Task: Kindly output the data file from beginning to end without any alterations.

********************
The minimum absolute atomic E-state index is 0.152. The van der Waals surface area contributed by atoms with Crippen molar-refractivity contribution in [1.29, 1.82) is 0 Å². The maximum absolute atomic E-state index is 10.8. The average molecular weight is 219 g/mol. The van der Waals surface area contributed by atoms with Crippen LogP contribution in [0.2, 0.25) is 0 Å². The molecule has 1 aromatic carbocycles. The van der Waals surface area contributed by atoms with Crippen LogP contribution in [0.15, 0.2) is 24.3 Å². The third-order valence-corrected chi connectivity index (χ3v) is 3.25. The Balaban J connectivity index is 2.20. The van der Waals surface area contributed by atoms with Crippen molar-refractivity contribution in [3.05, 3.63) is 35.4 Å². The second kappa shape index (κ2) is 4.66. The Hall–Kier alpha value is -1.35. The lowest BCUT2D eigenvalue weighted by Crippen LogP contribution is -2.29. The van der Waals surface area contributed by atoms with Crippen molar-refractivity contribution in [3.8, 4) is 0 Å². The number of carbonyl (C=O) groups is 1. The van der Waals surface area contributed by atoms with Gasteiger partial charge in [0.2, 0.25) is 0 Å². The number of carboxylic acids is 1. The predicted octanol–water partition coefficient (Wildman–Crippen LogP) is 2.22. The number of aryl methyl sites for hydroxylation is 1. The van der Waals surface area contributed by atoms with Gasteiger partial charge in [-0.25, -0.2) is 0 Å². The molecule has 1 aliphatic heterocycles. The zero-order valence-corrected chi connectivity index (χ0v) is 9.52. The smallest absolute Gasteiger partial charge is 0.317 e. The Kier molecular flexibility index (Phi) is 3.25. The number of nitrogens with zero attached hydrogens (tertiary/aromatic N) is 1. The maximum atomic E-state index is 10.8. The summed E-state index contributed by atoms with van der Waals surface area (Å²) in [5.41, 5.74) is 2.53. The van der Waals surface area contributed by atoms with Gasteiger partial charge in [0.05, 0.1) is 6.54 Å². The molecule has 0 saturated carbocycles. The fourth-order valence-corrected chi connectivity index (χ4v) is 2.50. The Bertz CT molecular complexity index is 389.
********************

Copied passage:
The minimum absolute atomic E-state index is 0.152. The van der Waals surface area contributed by atoms with Crippen molar-refractivity contribution in [1.29, 1.82) is 0 Å². The maximum absolute atomic E-state index is 10.8. The average molecular weight is 219 g/mol. The van der Waals surface area contributed by atoms with Crippen LogP contribution in [0.2, 0.25) is 0 Å². The molecule has 1 aromatic carbocycles. The van der Waals surface area contributed by atoms with Crippen LogP contribution in [0.15, 0.2) is 24.3 Å². The third-order valence-corrected chi connectivity index (χ3v) is 3.25. The Balaban J connectivity index is 2.20. The van der Waals surface area contributed by atoms with Crippen molar-refractivity contribution in [3.05, 3.63) is 35.4 Å². The second kappa shape index (κ2) is 4.66. The Hall–Kier alpha value is -1.35. The lowest BCUT2D eigenvalue weighted by Crippen LogP contribution is -2.29. The van der Waals surface area contributed by atoms with Crippen molar-refractivity contribution in [3.8, 4) is 0 Å². The number of carbonyl (C=O) groups is 1. The van der Waals surface area contributed by atoms with Gasteiger partial charge in [0.2, 0.25) is 0 Å². The number of carboxylic acids is 1. The predicted octanol–water partition coefficient (Wildman–Crippen LogP) is 2.22. The number of aryl methyl sites for hydroxylation is 1. The van der Waals surface area contributed by atoms with Gasteiger partial charge in [-0.25, -0.2) is 0 Å². The molecule has 1 aliphatic heterocycles. The zero-order valence-corrected chi connectivity index (χ0v) is 9.52. The smallest absolute Gasteiger partial charge is 0.317 e. The Kier molecular flexibility index (Phi) is 3.25. The number of nitrogens with zero attached hydrogens (tertiary/aromatic N) is 1. The maximum atomic E-state index is 10.8. The summed E-state index contributed by atoms with van der Waals surface area (Å²) in [5.41, 5.74) is 2.53. The van der Waals surface area contributed by atoms with Gasteiger partial charge in [0.05, 0.1) is 6.54 Å². The molecule has 0 saturated carbocycles. The fourth-order valence-corrected chi connectivity index (χ4v) is 2.50. The Bertz CT molecular complexity index is 389.